Have I mentioned the Census Bureau is a delightful source of random interesting information?

For our attempt at a two-person meal, Toby and I settled on a 2004 recipe from our very own Seattle Times.

Red Curry Chicken Saute with Coconut and Lime

– 1 baby bok choy
– 2 green onions
– ¾ teaspoon cornstarch
– ½ cup light coconut milk
– 1/3 cup reduced-sodium and fat chicken broth
– 1 tablespoon Thai fish sauce
– 2 boneless and skinless chicken breast halves
– 3 teaspoons vegetable oil, divided
– ½ to ¾ teaspoon red curry paste
– 1 tablespoon lime juice
– Hot, cooked rice

1. Separate the bok choy leaves, then cut both stems and leaves on the diagonal into ¼-inch-thick slices. Discard all but 2 inches of the onion greens. Slice thinly on the diagonal and set aside.

2. Put the cornstarch into a measuring cup and whisk in a couple tablespoons of coconut milk. When smooth, whisk in the remaining milk. Combine broth and fish sauce. Slice each chicken breast in half crosswise, then lengthwise into thin strips.

3. In a heavy skillet, heat 1 teaspoon oil over medium heat. When hot, put the bok choy stems into the pan and stir-fry 2 minutes. Add the leaves and cook another minute. Remove from the pan.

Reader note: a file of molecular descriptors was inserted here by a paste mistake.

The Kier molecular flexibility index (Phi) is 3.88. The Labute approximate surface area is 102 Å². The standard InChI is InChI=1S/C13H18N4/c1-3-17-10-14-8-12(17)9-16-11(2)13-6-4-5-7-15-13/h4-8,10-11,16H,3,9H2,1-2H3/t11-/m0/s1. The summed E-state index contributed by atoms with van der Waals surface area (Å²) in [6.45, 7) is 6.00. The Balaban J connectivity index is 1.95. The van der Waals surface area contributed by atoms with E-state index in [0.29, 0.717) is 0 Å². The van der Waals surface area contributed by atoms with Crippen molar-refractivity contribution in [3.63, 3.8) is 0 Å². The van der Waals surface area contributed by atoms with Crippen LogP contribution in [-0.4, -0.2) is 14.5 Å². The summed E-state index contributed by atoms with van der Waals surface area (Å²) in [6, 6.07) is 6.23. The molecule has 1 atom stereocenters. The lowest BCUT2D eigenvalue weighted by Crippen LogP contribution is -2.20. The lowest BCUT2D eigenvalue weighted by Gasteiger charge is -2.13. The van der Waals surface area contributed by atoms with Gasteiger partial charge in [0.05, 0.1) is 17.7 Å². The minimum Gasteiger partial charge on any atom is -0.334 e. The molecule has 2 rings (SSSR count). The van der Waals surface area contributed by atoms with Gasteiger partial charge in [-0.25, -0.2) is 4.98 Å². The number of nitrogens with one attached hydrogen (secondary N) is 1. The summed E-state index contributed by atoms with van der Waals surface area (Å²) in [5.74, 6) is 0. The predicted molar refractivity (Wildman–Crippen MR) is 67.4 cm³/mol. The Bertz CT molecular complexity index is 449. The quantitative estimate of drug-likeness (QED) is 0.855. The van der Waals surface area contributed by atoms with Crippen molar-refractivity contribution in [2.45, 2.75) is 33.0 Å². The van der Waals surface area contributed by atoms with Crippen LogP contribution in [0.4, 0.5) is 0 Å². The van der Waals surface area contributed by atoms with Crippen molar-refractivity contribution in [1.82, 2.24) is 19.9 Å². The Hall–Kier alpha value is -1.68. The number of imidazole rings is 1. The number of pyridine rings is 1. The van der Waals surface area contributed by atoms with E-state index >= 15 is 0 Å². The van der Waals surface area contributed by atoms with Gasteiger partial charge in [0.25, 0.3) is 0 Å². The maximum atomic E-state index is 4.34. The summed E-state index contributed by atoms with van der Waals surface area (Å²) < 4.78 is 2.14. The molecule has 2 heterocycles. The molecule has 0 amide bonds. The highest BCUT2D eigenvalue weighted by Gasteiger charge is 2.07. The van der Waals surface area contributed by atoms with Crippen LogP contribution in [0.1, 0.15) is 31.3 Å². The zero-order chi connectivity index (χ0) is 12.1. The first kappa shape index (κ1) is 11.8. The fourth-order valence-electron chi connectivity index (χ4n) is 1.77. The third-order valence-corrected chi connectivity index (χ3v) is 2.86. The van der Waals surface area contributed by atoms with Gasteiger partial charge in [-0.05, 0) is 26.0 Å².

4. Pour the remaining 2 teaspoons oil into the pan. When hot, add chicken and cook, stirring, about 3 minutes, or until just cooked through. Remove from pan. Put the curry paste into the pan, mashing briefly with the back of a spoon. Add green onions, saving a few for garnish, and stir briefly. Remove pan from heat and slowly add coconut milk, stirring until well-blended with the curry. Put back on heat and stir in broth. Simmer a couple minutes, until thickened. Pour juices that have accumulated around chicken into the pan and simmer 30 seconds. Stir in lime juice, chicken and bok choy. Simmer a few minutes to blend, then spoon over rice. Sprinkle reserved green onions on top.

Notes

  • I was able to do this! Me! So it’s really not that difficult.
  • Toby thinks you should add more curry if you attempt this. Not a lot, but some.